In the decade ending in 2020, United States employers will create about 2.1 million jobs in science, technology, engineering and math (STEM) as well as the professional sector, according to the federal Bureau of Labor Statistics. As America moves to assert or retain leadership in such fields as robotics, unconventional energy plays and next-generation computers and telephony, that's great news.
Or is it? What happens if the nation's educational system can't produce enough STEM-trained people to fill those jobs? Will the U.S. fall back in all those technology-based fields and see erosion of its competitive standing in international commerce? Will those jobs, and the businesses that produce them, migrate offshore?
Welcome to the STEM Gap—the STEM Crisis, some style it—which has America's business and education sectors scrambling to find ways to make technical careers more palatable to students and young job seekers. The phenomenon has ramifications for Pittsburgh-area employers, many of whom embraced and implemented new technologies to remain globally competitive and now must find the talent to operate and improve those tools.
With this article, we kick off a three-part series on the STEM Gap and its impact, now and long term, on the region. Below: what local companies are doing to stem the tide.
It wasn't too many years ago that, when Bayer Corporation advertised openings at its Houston-area plant in Baytown, Texas, it was inundated with thousands of resumes. Today, those same postings will attract as few as 200 responses.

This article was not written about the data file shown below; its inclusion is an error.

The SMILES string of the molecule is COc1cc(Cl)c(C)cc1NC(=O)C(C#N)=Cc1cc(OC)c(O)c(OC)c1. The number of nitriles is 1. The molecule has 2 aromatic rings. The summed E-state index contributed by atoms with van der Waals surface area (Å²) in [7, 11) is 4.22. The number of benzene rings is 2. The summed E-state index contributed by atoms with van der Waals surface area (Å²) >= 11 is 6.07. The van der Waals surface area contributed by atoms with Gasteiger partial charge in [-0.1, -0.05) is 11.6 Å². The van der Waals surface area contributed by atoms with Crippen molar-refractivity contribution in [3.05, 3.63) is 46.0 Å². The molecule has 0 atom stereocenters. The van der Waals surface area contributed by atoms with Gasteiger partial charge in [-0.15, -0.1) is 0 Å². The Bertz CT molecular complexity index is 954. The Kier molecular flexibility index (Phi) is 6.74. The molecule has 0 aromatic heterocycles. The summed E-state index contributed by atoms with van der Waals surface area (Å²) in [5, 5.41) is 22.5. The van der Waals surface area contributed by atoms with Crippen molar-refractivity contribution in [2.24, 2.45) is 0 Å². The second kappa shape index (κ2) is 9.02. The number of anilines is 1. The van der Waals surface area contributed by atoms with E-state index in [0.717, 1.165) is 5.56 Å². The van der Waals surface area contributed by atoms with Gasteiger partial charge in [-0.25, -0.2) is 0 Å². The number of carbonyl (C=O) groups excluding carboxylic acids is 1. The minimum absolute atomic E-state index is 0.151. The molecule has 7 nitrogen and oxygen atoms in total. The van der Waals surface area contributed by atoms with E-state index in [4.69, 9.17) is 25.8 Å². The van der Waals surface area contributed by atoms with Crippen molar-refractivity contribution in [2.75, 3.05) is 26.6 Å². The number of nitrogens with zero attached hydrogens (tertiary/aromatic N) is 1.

"We often can't find people with technical training," says Rebecca L. Lucore, chief-of-staff for Bayer MaterialScience LLC (NAFTA region). "Houston is the hub of the energy sector, and we're having to compete for people like you can't believe."
That's a concrete manifestation of the STEM Gap that American employers face as they strive to remain competitive in an increasingly global economy. Some organizations that have studied the situation paint the shortage of young talent with STEM training in draconian terms: our fiercest international rivals will eat our lunch, then make us wash the dishes.
Consider just some of the gloomy statistics. The National Math + Science Initiative indicates that only 45 percent of 2011 U.S. high school graduates were ready for college-level math; in that same cohort, only 30 percent were prepared for college-level science. The U.S. Navy's STEM2Stern project reports that only 4.4 percent of undergraduate degrees in the U.S. are awarded in engineering; the global average is 13 percent.